Of the nearly 23 weeks I spent on the Appalachian Trail, this was one of the most exciting. I was hours from the Mason-Dixon Line, where I’d exit Maryland and enter Pennsylvania, marking my passage from The South to The North. A few days earlier, I had crossed the 1,000-mile threshold and — while I was struggling through intense rain and the monumental chafing of my nether parts — it was hard not to feel good about having just walked 1,000 miles. I had also just taken a few days off with friends in Washington D.C. for the 4th of July, and was going to see a few more as I made my way through Pennsylvania. This was fun! (Besides the chafing.)
A few miles before leaving Maryland, there was one last viewpoint: High Rock. It was a few minutes off the trail, and I was thinking of skipping it, but I’m a sucker for a good overlook. I made the hard-right and followed the new trail.
Considering how close it gets to towns, the AT is surprisingly void of trash. This side trail was not. As I approached High Rock, there were broken beer bottles, abandoned trash bags, and paper stuck in tree branches. High Rock, itself, was covered in graffiti, so haphazardly, and by so many different people — jerks; bored kids, probably.
I ascended the tagged, crumbling staircase, and then saw something different and unexpected: a slab platform, covered in a thousand designs by a thousand artists in a thousand colors. A creator with a spray can, painting alongside another from a half-century earlier. If there was a rhyme or reason to the designs, I still couldn’t make it out, but I think that’s what made it beautiful to me. The density made it beautiful.
A rock this large covered in so many colors. I wouldn’t want every overlook to be painted like this, but after seeing hundreds of pristine viewpoints, I’m glad this one was unique.
And then the view took over. In front of me I could see the town of Waynesboro, PA and the Cumberland Valley, dotted with the well-tilled patterns of farm after farm. A few minutes ago, sitting on my couch, I read High Rock was once a favorite launch point for hang gliders, and that — many years earlier — the Cumberland Valley hosted George Washington and his Continental Army, and, later, Fort Couch, quickly erected by newly-freed African American soldiers to defend Carlisle, PA from an advancing Confederate Army.
But, as I ate my spam-filled tortilla, I didn’t know any of this. It was just beautiful.
Lunch was over and when I walked down the steps back toward the trail, I noticed an etching in the rock that said, “Do more than just exist.”
“Do more than just exist.” I imagined a hang glider pilot scraping it into the side of the slab while waiting her or his turn to launch themselves like Icarus over the green-checkered valley, almost two-thousand feet below.
“Do more than just exist.” For the more-than-five-months I was on the Appalachian Trail, surely I was doing that. But, as the author Lindsay Eagar wrote, ““It is a big world, full of things that steal your breath and fill your belly with fire…But where you go when you leave isn’t as important as where you go when you come home.”
The Appalachian Trail is an example of a big adventure, but — as I wrote in yesterday’s post:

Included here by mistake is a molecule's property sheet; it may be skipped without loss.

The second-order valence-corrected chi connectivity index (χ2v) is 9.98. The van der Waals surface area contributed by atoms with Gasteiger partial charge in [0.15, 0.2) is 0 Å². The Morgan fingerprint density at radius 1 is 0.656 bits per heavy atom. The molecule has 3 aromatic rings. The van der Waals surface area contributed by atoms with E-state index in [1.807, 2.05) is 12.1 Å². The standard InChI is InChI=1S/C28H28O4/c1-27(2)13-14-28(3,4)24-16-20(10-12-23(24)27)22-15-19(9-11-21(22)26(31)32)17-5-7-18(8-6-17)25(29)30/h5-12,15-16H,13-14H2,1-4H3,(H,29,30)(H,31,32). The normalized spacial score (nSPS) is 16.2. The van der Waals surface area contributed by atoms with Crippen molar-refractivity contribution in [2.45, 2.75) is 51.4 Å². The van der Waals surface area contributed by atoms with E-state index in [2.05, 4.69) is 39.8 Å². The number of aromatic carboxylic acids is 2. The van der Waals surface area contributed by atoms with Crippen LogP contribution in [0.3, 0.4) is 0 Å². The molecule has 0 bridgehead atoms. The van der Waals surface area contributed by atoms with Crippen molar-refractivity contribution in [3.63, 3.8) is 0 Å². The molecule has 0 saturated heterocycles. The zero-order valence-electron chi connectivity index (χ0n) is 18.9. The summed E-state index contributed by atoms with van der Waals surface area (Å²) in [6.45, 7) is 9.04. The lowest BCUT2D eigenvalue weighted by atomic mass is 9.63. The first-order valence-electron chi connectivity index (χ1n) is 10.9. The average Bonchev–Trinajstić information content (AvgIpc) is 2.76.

along the way I met people who were going on their own adventures every day — maybe not as grand, but definitely no less important: a father taking his daughter to her first national park; an elderly lady trying to continue her deceased husband’s stamp collection; a woman on a strange quest to slowly, but surely, visit every cemetery in Virginia.
And that got me thinking. I don’t want adventures to be something I do once every few years. I know it sounds cheesy, but I want adventures to be something I do every day.
Too often I think of adventures as something I have to go far away to do. I’ve never been to Alaska — what an adventure that’d be! But I’ve lived in New Orleans for 8 1/2 years and there’s so much I haven’t done and learned here.
Why are there so many churches on Burgundy Street? Is Laborde Mountain the highest point in New Orleans and how did it get there? Why did so many Sicilians come to New Orleans, and where’s the best pizza in the city now? Did Babe Ruth really go to what is, now, 12 Mile Limit? Why are there so many taco places near the corner of Carrollton and Canal?? WHAT’S DUTCH ALLEY? Did New Orleans have a Chinatown? Why do we have so many Tiki bars? Why does France Street keep cracking into what looks like railroad tracks? What the hell happens in Gert Town?
Sorry, this is starting to sound like Ariel in the Little Mermaid.
But hopefully you get it. And I’m sure someone already knows these answers. Probably Richard Campanella, But I’d guess most people don’t. I know I don’t. And I’m curious.
I’m not just going to do it and say, “Look at this cool thing I did!” I’m going to do at least a little research beforehand for historical context, as well as — whenever possible — interview people who know a lot more than I do. (As long as there are people, this will be possible.)
The first adventure will be on December 31st, and the first post about it will be on January 1st. That will be the first of 365 adventures — one for each day of the year!
Tomorrow, I’m going to list a bunch of ideas I already have, and will ask for your suggestions in the comment section. Feel free to start now if you feel inspired. I’m off to a good start, but there’s no way I’m getting to 365 without some help.
See you tomorrow!